Agenda item


To consider any requests received in accordance with Standing Orders.



Deputation in relation to item 14


Mr Bruno Carr addressed the Cabinet in relation to agenda item 14. He informed Members that he was supporting the 2200 residents, 85% of the consultation respondents, that were against the proposal to increase the charges for parking permits in the borough and whom he felt were being ignored. Mr Carr felt that, given the current economic climate, it was untimely to increase any charges.


He felt that the response to the objections in the report was weak and questioned the presentation of these objections and how the evidence had been added to support these. He continued to contend that there was greater emphasis in the document on the positive responses to the consultation rather than those objecting.


Mr Carr continued to question the principles behind the increased parking permit charges, highlighting the higher proportionate percentage increase to parking permits for more environmentally efficient cars against more polluting cars. The proposed changes were also not fully aligning to the Ultra Low Emissions Zone vehicle categories. There had already been careful analysis and assessment of the vehicles by TFL experts and scientists of low emission vehicles that were to be encouraged for purchase and use. The proposals seemed to penalise residents that had bought these vehicles.


He requested that the Cabinet Members either defer the decision for six months, and reassess the economic situation, or reassess the charges to match the ULEZ.


The Leader thanked Mr Carr for his deputation.


In response to questions from Cabinet Members, Mr Carr responded as follows:


  • He agreed that Friends of the Earth would support the aims of the decision to reduce emissions and improve air quality and he also supported this aim. However, Mr Carr felt that the percentage increases proposed had not been looked at clearly and if they had been would have been challenged as there was a unequal increase when comparing permit charge increases between electric  or hybrid cars and higher polluting cars. It was felt that if further work had been completed, at the early stage, with environmental groups, this would have provided a fairer strategy, leading to increases in more polluting cars and better connection with TFL analysis which allowed diesel cars in the euro six category to be exempt.



  • In relation to the optimal increases sought, Mr Carr spoke about expecting to see the highest percentages of the most significant increases levied against the most polluting cars and less against electric cars and hybrid models. Mr Carr felt that residents would need to understand the impact of higher polluting cars on air quality to encourage use of lower emitting vehicles. Also, he felt that there was a need to consider the whole question of emissions across parking, and road traffic, instead of solely targeting additional income from residents.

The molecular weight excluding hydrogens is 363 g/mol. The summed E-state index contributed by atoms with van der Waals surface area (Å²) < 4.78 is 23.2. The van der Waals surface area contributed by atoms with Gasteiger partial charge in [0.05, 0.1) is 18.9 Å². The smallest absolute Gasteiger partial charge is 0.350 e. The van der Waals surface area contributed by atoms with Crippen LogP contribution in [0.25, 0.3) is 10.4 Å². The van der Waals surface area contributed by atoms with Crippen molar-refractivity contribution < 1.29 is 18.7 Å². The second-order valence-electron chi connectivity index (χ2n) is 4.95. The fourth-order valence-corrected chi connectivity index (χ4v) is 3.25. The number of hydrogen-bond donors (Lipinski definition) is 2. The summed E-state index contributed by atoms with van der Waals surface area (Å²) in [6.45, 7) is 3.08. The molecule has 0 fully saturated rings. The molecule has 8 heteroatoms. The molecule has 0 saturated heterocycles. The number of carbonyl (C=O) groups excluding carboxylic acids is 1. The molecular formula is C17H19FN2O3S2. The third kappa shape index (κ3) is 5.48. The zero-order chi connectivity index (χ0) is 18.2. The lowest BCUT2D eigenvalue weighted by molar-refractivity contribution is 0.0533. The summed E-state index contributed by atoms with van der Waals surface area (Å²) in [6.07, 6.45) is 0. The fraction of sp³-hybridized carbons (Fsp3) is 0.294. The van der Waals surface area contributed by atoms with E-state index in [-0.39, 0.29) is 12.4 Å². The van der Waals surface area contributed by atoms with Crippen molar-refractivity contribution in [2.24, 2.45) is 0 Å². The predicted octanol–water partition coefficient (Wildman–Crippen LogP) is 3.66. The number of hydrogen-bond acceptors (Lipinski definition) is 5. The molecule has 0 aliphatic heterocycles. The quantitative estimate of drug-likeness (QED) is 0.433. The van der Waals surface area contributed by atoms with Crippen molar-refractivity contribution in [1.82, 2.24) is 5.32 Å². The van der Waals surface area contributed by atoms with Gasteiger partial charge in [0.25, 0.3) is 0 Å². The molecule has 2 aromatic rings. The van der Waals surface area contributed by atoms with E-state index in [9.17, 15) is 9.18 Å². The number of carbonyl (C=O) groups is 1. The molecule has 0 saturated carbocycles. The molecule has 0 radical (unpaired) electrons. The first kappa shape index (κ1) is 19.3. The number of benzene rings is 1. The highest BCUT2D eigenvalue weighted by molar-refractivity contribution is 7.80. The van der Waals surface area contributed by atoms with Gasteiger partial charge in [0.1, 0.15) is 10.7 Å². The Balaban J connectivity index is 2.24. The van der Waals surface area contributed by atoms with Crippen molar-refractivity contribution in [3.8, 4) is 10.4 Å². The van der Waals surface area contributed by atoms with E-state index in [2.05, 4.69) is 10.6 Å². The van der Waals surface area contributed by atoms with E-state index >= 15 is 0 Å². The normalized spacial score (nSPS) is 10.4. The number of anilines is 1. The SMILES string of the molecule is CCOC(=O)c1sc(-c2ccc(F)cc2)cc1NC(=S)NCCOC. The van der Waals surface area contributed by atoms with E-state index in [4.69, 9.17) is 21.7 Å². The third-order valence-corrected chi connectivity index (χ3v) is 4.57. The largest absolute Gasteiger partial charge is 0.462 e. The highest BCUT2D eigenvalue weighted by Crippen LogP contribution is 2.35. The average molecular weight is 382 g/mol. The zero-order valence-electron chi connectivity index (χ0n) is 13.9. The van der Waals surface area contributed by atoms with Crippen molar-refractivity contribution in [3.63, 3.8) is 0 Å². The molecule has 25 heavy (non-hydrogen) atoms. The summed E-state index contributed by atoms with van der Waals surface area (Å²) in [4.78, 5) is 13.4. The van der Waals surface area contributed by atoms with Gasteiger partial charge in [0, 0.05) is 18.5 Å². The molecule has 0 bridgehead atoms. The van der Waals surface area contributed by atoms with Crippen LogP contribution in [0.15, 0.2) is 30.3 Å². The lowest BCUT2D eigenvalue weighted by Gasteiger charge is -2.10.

• Mr Carr questioned the strategy of tackling parked vehicles under the guise of emissions. He expressed that improved public transport access, more cycling routes and improved highways needed to be in place before taking forward behavioural change activities.


Councillor Chandwani, Deputy Leader of the Council and Cabinet Member for Neighbourhoods, responded to Mr Carr’s deputation as follows:


  • Disputed the focus on percentage increase by the deputation and instead underlined that increases were at real value cost.


  • The increase was £10 per year for a low emission vehicle, and £20 per year for a high emission vehicle, therefore it was wrong to imply that a higher percentage increase for low emission vehicles meant a higher charge. [Clerks note - The report at paragraph 6.5 advised that the changes consulted on include a £10 increase across all existing charge bands to help cover the cost of running the service - later in the meeting at item 14, the Cabinet members were asked to confirm that they had read the report and recommendations which included this information]


  • There was a tariff for where electric vehicles of £21 per vehicle


  • 54,000 residents had been directly targeted during the consultation, with only 5% responding. There had been significant efforts to encourage people to respond to the survey and the Council knew that 16000 people checked the website and 2000 had responded to object. This was a survey of 50,000 people, with 36000 opening the email and 2000 people objecting.


  • The Cabinet Member objected to the view that there was good diesel and bad diesel cars and referred to Oxford university research and other research that indicated that euro six vehicles were damaging and polluting. There was concern that the ULEZ scheme had not been strong enough on diesel cars and the wrong impression created that you could drive these cars.


  • There were 4 neighbouring boroughs with euro six in their diesel surcharging and this helped demonstrate that the Council were not out of kilter with other London boroughs.


  • Emphasised 80p to £1.20 a week increase for parking which was not significant enough to impact on people’s finances when compared to cost of increased bus fees.


The Cabinet Member stated that to change behaviours and improve the response to the climate crisis, strong decisions must be made by Councils. Vehicle owners also needed to take responsibility and purchase lower polluting vehicles. To conclude, the Cabinet Member added that when residents with parking permits purchased lower emission vehicles, the Council would lose revenue due to the lower cost of the permit.